German-American pianist Hannah Harnest and Finnish pianist Markus Kaitila explore the identities of two of the most thought-provoking modernist composers of the 20th century and the eternal influence of J.S. Bach on musical creativity, featuring two-piano and concerto works. Persecuted by the Nazis and on a journey of forced migration via Berlin, Moscow, Palestine, and New York, German-Jewish composer Stefan Wolpe was torn between the social relevance of his communist ideals and his progressive compositional aesthetics. Ester Mägi, reverently called the “first lady of Estonian music,” experienced the war years as one of the most difficult periods in her life, but eventually found her own style based on national romanticism and Estonian folk music.
The pre-concert talk will feature distinguished Wolpe scholar and historical musicologist Brigid Cohen (NYU Arts & Science) in a pre-concert talk on Stefan Wolpe's music as a testament to his life as a refugee from the Holocaust.
The Music for Thought Series is presenting this event in collaboration with both the German Consulate General and Estonian Consulate General in New York, the New York Estonian House and the Stefan Wolpe Society. We are grateful for their generous support.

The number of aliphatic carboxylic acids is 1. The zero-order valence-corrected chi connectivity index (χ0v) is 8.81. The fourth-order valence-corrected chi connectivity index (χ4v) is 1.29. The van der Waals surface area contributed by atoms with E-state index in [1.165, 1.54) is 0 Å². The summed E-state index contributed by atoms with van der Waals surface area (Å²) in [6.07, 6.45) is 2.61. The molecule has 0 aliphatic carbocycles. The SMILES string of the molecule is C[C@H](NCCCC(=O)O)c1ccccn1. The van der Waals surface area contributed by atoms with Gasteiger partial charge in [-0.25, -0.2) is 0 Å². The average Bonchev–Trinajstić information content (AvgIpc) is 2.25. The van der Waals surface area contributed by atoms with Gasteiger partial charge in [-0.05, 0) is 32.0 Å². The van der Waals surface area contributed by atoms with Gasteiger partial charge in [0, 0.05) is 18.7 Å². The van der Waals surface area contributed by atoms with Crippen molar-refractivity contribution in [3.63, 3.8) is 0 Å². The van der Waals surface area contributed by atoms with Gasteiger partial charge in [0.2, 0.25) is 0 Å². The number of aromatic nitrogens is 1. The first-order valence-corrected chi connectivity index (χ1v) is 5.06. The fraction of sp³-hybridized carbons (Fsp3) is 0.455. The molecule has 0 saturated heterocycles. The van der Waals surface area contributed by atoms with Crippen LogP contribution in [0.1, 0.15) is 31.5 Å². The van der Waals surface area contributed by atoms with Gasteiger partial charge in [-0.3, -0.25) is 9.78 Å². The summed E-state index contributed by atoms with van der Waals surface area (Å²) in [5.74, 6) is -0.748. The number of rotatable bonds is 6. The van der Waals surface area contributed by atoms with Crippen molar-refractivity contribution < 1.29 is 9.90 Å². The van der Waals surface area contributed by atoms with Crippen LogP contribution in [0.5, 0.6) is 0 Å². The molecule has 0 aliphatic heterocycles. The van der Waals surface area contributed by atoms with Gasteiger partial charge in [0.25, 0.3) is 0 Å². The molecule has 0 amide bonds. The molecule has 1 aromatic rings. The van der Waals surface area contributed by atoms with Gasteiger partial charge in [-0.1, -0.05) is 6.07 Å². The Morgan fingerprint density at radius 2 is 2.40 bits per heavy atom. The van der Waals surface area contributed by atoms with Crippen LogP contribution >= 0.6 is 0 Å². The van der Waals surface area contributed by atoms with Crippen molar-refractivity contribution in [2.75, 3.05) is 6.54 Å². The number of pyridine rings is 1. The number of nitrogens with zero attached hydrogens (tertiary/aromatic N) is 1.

This is the fourth concert in Season II of the Music for Thought Series, which is generously being supported by the German Consulate in New York City. The mission of MFTS is to embed the performed music in a current social, historical, and cultural context, and to encourage discussions on the role and relevance of the arts and their creators in society. We want to make a difference by picking up on both historic events and relevant themes from national media and discuss a multitude of issues with experts from distinguished partner organizations.
WORKS FOR TWO PIANOS
J. S. Bach: Concerto for two keyboards BWV 1062
Ester Mägi (1922-2021): Kolm Pala - Three Pieces (1956)
Stefan Wolpe: (1902-1972): March and Variations op. 21 (1933)
Hannah Harnest - piano
Markus Kaitila - piano
Edson Scheid - violin
Ūla Kinder - violin
Adam Kramer - viola
Maria Figueroa - cello
Brigid Cohen - New York University-Graduate School of Arts and Sciences
Talk: “Stefan Wolpe's music as a testament to his life as a refugee from the Holocaust.”
Location and time:
243 East 34th Street
New York, NY 10016
Tue, May 24, 2022, 7:30 PM – 9:00 PM EDT
Registration required: https://www.eventbrite.com/e/stefan-wolpe-ester-magi-a-journey-between-folksong-and-utmost-avantgarde-tickets-330632951057